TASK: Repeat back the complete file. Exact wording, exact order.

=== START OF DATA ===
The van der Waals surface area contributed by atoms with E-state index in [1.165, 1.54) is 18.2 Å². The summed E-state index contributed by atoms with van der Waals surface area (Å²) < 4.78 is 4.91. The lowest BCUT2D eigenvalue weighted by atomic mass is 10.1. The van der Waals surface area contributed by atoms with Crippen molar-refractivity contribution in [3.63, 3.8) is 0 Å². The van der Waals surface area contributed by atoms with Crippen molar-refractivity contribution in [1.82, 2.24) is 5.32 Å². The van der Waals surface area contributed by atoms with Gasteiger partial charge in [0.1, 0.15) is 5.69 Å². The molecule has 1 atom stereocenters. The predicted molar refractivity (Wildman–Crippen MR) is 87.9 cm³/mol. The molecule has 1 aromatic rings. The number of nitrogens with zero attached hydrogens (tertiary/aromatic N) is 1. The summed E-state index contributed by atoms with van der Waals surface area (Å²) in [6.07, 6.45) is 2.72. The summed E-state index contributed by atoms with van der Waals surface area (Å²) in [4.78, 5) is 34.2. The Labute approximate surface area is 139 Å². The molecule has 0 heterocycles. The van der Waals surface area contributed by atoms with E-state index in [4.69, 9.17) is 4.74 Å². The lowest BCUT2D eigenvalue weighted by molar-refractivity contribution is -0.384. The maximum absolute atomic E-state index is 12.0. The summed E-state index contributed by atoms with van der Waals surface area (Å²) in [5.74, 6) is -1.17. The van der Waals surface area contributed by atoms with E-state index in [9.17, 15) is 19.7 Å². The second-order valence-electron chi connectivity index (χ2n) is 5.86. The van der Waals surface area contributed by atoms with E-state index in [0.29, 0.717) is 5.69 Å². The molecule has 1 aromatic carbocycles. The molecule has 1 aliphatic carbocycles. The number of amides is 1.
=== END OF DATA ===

The van der Waals surface area contributed by atoms with E-state index in [1.165, 1.54) is 18.2 Å². The summed E-state index contributed by atoms with van der Waals surface area (Å²) < 4.78 is 4.91. The lowest BCUT2D eigenvalue weighted by atomic mass is 10.1. The van der Waals surface area contributed by atoms with Crippen molar-refractivity contribution in [3.63, 3.8) is 0 Å². The van der Waals surface area contributed by atoms with Crippen molar-refractivity contribution in [1.82, 2.24) is 5.32 Å². The van der Waals surface area contributed by atoms with Gasteiger partial charge in [0.1, 0.15) is 5.69 Å². The molecule has 1 atom stereocenters. The predicted molar refractivity (Wildman–Crippen MR) is 87.9 cm³/mol. The molecule has 1 aromatic rings. The number of nitrogens with zero attached hydrogens (tertiary/aromatic N) is 1. The summed E-state index contributed by atoms with van der Waals surface area (Å²) in [6.07, 6.45) is 2.72. The summed E-state index contributed by atoms with van der Waals surface area (Å²) in [4.78, 5) is 34.2. The Labute approximate surface area is 139 Å². The molecule has 0 heterocycles. The van der Waals surface area contributed by atoms with E-state index in [4.69, 9.17) is 4.74 Å². The lowest BCUT2D eigenvalue weighted by molar-refractivity contribution is -0.384. The maximum absolute atomic E-state index is 12.0. The summed E-state index contributed by atoms with van der Waals surface area (Å²) in [5.74, 6) is -1.17. The van der Waals surface area contributed by atoms with E-state index in [9.17, 15) is 19.7 Å². The second-order valence-electron chi connectivity index (χ2n) is 5.86. The van der Waals surface area contributed by atoms with E-state index in [0.29, 0.717) is 5.69 Å². The molecule has 1 aromatic carbocycles. The molecule has 1 aliphatic carbocycles. The number of amides is 1.